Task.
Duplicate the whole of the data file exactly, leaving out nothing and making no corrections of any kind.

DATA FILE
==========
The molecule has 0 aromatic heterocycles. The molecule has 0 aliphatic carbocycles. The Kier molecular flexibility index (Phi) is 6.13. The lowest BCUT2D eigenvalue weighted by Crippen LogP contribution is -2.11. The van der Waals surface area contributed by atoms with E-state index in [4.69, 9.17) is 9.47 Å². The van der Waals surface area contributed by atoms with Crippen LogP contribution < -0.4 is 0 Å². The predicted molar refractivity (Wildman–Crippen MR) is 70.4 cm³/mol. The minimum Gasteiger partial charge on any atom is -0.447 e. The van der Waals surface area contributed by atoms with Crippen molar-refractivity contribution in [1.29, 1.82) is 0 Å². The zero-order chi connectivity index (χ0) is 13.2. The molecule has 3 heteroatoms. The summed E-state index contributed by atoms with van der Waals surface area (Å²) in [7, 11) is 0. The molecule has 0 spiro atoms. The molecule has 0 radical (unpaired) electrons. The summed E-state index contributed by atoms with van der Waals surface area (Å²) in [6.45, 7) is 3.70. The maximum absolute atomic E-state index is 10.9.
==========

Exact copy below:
The molecule has 0 aromatic heterocycles. The molecule has 0 aliphatic carbocycles. The Kier molecular flexibility index (Phi) is 6.13. The lowest BCUT2D eigenvalue weighted by Crippen LogP contribution is -2.11. The van der Waals surface area contributed by atoms with E-state index in [4.69, 9.17) is 9.47 Å². The van der Waals surface area contributed by atoms with Crippen LogP contribution < -0.4 is 0 Å². The predicted molar refractivity (Wildman–Crippen MR) is 70.4 cm³/mol. The minimum Gasteiger partial charge on any atom is -0.447 e. The van der Waals surface area contributed by atoms with Crippen molar-refractivity contribution in [1.29, 1.82) is 0 Å². The zero-order chi connectivity index (χ0) is 13.2. The molecule has 3 heteroatoms. The summed E-state index contributed by atoms with van der Waals surface area (Å²) in [7, 11) is 0. The molecule has 0 spiro atoms. The molecule has 0 radical (unpaired) electrons. The summed E-state index contributed by atoms with van der Waals surface area (Å²) in [6.45, 7) is 3.70. The maximum absolute atomic E-state index is 10.9.